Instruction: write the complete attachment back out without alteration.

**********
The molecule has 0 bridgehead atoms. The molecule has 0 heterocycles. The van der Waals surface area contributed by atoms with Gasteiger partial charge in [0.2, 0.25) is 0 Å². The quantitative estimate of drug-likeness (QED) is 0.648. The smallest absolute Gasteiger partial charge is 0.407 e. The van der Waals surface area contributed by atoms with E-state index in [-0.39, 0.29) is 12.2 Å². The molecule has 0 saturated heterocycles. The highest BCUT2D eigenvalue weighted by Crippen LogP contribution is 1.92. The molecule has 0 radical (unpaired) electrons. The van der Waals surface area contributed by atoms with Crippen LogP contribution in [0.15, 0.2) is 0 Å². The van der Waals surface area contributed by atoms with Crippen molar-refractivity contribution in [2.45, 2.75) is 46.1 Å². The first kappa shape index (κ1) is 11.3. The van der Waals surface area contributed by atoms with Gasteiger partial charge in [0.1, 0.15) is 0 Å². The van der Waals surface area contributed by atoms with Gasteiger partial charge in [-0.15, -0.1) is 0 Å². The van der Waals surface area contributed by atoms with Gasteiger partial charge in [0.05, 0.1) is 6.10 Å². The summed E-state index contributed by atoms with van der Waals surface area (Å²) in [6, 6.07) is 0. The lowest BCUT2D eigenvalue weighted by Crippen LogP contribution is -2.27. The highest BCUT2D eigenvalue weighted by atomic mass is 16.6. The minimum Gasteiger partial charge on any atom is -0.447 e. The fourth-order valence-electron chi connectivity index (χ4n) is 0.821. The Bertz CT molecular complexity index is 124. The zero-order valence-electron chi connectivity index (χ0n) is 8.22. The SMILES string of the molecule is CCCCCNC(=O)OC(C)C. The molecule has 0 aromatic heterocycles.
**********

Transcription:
The molecule has 0 bridgehead atoms. The molecule has 0 heterocycles. The van der Waals surface area contributed by atoms with Gasteiger partial charge in [0.2, 0.25) is 0 Å². The quantitative estimate of drug-likeness (QED) is 0.648. The smallest absolute Gasteiger partial charge is 0.407 e. The van der Waals surface area contributed by atoms with E-state index in [-0.39, 0.29) is 12.2 Å². The molecule has 0 saturated heterocycles. The highest BCUT2D eigenvalue weighted by Crippen LogP contribution is 1.92. The molecule has 0 radical (unpaired) electrons. The van der Waals surface area contributed by atoms with Crippen LogP contribution in [0.15, 0.2) is 0 Å². The van der Waals surface area contributed by atoms with Crippen molar-refractivity contribution in [2.45, 2.75) is 46.1 Å². The first kappa shape index (κ1) is 11.3. The van der Waals surface area contributed by atoms with Gasteiger partial charge in [0.1, 0.15) is 0 Å². The van der Waals surface area contributed by atoms with Gasteiger partial charge in [-0.15, -0.1) is 0 Å². The van der Waals surface area contributed by atoms with Gasteiger partial charge in [0.05, 0.1) is 6.10 Å². The summed E-state index contributed by atoms with van der Waals surface area (Å²) in [6, 6.07) is 0. The lowest BCUT2D eigenvalue weighted by Crippen LogP contribution is -2.27. The highest BCUT2D eigenvalue weighted by atomic mass is 16.6. The minimum Gasteiger partial charge on any atom is -0.447 e. The fourth-order valence-electron chi connectivity index (χ4n) is 0.821. The Bertz CT molecular complexity index is 124. The zero-order valence-electron chi connectivity index (χ0n) is 8.22. The SMILES string of the molecule is CCCCCNC(=O)OC(C)C. The molecule has 0 aromatic heterocycles.